Newbie help: which tenant do I choose?

13 Replies

Okay, so the first tenant I chose (who had perfect credit and a clean criminal history) did not end well-stopped paying rent after 4 months-some neighbors mentioned to me they were not very favorable neighbors (they almost called the police on them several times). So I'm gun shy picking the next tenant. 

I have decided on 2 families, but can't choose:

Family 1-Divorced (long ago) father of a 21 YO son sold their house. Father has had his job for 25 years, perfect credit. Son works, has good credit-for a 21 YO. They would like to move in on the 22nd, and can pay pro-rated rent but not the deposit, he can pay the deposit when the house closes on the 27th.  

Family 2-newly married older couple, she has custody of her teenage niece and has been raising her since she was a baby. Wife had bankruptcy after her divorce 9 years ago. She has had her job for the last 2 years. Husband has had his job for 5 years, but also has wage garnishments from 2 years ago from credit card bills (fairly large debt). They want to move in this weekend and have the money for deposit and pro-rated rent. They brought copies of their pay stubs for me when they came to look at the house. 

I have offered both families to start the lease on whatever day they move in or to pay a pro-rated rent. Both can pay July rent on the 1st. 

My screening service runs credit, criminal, and residence- both families' scores are very close. I like both families. 

Any suggestions are greatly appreciated! 

@Lisa G.   How is the income vs rent.  Are they both 3x?  

Why is family 1 selling?  If it is a good reason I would choose them

HI Lisa! 

How much income are both families bringing in?

As for the second family, why do they need to move in this weekend? If they rented, why are they leaving their previous residency?


Hi Lisa, I was born and raised in Seattle, love it there, now in Arizona.
To me, its a no brainer, the married couple will be your best choice.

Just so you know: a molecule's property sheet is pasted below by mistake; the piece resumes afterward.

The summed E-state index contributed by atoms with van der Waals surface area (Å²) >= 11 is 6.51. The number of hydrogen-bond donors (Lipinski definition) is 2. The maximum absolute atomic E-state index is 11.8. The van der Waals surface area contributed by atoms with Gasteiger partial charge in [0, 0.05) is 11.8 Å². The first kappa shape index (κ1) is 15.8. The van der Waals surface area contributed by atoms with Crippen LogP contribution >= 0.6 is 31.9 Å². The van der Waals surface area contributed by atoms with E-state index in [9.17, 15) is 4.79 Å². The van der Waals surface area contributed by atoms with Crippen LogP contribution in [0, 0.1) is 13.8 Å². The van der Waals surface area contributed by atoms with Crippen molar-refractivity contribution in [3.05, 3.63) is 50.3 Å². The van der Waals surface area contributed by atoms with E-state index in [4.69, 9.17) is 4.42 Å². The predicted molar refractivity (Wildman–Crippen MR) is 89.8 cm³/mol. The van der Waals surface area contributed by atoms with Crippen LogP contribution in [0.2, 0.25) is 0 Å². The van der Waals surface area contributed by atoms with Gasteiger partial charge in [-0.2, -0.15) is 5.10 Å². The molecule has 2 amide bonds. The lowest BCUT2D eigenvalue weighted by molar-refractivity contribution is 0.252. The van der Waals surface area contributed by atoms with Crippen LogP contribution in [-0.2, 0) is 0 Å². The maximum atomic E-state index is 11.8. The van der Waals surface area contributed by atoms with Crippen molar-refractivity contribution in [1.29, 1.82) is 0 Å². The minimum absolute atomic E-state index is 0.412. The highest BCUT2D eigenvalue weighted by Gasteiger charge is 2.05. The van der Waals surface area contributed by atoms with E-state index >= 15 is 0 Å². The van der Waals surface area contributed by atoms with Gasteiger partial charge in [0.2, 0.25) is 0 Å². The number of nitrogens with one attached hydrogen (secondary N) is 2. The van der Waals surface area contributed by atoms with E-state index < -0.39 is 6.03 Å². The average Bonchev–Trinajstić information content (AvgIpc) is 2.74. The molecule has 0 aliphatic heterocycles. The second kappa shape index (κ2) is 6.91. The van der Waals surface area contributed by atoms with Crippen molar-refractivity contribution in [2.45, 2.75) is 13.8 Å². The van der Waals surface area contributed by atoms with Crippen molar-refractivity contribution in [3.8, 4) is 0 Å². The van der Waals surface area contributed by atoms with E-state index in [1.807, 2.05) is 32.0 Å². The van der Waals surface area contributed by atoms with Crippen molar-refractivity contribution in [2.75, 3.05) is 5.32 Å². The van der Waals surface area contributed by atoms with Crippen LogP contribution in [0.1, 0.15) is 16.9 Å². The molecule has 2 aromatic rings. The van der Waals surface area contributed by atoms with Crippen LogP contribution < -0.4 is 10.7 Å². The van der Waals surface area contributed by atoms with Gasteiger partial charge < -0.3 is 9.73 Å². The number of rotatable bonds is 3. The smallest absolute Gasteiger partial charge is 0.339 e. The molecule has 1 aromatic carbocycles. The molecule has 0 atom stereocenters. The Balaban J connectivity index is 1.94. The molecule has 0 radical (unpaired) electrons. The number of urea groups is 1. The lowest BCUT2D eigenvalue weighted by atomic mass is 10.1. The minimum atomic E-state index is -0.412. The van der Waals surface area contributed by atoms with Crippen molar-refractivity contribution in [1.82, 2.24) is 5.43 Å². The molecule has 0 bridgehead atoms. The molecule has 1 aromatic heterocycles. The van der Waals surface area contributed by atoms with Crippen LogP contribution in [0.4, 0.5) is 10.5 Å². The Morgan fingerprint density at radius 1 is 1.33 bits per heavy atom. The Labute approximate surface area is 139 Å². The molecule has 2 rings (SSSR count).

The single dad has two red flags, the first being he doesnt have the money for deposit. The second, his 21 year old son. While I understand its tough out there, most 21 year olds are not still living with their parents. Go with the older couple.
Of course, tenants can fool you as you just learned. All you can do it make an educated decision. Good luck.

@Brianna Schmidt & @Jordan Thibodeau  *waves* my rental property is in the Northend, a few of the families in the neighborhood let their kids live with them as they go to college. 

Selling a house can be expensive, especially with repairs required by the buyer.  I would be ok waiting 5 days for the deposit

Please see BP screening tenants Ultimate Guide

Make sure to call previous landlords and the ones before them. I would not take a tenant without a security deposit. Too risky. They have no incentive to pay once they've moved in.

@Gerald K.  yes, I do understand that part, The thing that makes me the most nervous about Family 2 is the credit card wage garnishments. Did they have to wait until it got that far to pay their bill? It is fairly recent. 

@Brianna Schmidt - I was thinking about asking for a post dated check, or something. I do understand about the house selling. I really like that he has held his job for 25 years.